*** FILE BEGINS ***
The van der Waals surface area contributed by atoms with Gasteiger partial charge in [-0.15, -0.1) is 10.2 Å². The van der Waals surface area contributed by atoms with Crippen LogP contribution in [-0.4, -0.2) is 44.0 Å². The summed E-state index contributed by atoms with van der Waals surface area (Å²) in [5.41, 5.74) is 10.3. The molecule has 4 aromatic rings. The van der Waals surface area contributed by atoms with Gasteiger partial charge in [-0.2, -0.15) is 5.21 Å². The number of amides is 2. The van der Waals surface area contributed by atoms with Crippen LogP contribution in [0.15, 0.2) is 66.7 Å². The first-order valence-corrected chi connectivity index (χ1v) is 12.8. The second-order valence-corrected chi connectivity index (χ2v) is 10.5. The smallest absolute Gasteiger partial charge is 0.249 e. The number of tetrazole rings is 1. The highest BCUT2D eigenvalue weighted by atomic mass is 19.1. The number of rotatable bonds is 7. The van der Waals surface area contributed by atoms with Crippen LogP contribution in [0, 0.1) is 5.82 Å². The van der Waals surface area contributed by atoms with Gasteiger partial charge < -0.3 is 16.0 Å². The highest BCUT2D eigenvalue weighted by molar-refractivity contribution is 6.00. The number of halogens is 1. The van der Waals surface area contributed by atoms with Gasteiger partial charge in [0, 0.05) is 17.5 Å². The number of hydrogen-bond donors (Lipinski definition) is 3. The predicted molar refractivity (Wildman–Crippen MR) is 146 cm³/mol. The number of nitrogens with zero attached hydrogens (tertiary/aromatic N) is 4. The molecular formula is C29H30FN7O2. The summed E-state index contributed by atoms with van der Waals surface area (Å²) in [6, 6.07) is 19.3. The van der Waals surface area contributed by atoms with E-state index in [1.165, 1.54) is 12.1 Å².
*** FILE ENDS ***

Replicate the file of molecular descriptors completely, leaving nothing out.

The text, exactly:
The van der Waals surface area contributed by atoms with Gasteiger partial charge in [-0.15, -0.1) is 10.2 Å². The van der Waals surface area contributed by atoms with Crippen LogP contribution in [-0.4, -0.2) is 44.0 Å². The summed E-state index contributed by atoms with van der Waals surface area (Å²) in [5.41, 5.74) is 10.3. The molecule has 4 aromatic rings. The van der Waals surface area contributed by atoms with Gasteiger partial charge in [-0.2, -0.15) is 5.21 Å². The number of amides is 2. The van der Waals surface area contributed by atoms with Crippen LogP contribution in [0.15, 0.2) is 66.7 Å². The first-order valence-corrected chi connectivity index (χ1v) is 12.8. The second-order valence-corrected chi connectivity index (χ2v) is 10.5. The smallest absolute Gasteiger partial charge is 0.249 e. The number of tetrazole rings is 1. The highest BCUT2D eigenvalue weighted by atomic mass is 19.1. The number of rotatable bonds is 7. The van der Waals surface area contributed by atoms with Crippen LogP contribution in [0, 0.1) is 5.82 Å². The van der Waals surface area contributed by atoms with Gasteiger partial charge < -0.3 is 16.0 Å². The highest BCUT2D eigenvalue weighted by molar-refractivity contribution is 6.00. The number of halogens is 1. The van der Waals surface area contributed by atoms with Gasteiger partial charge in [0, 0.05) is 17.5 Å². The number of hydrogen-bond donors (Lipinski definition) is 3. The predicted molar refractivity (Wildman–Crippen MR) is 146 cm³/mol. The number of nitrogens with zero attached hydrogens (tertiary/aromatic N) is 4. The molecular formula is C29H30FN7O2. The summed E-state index contributed by atoms with van der Waals surface area (Å²) in [6, 6.07) is 19.3. The van der Waals surface area contributed by atoms with E-state index in [1.165, 1.54) is 12.1 Å².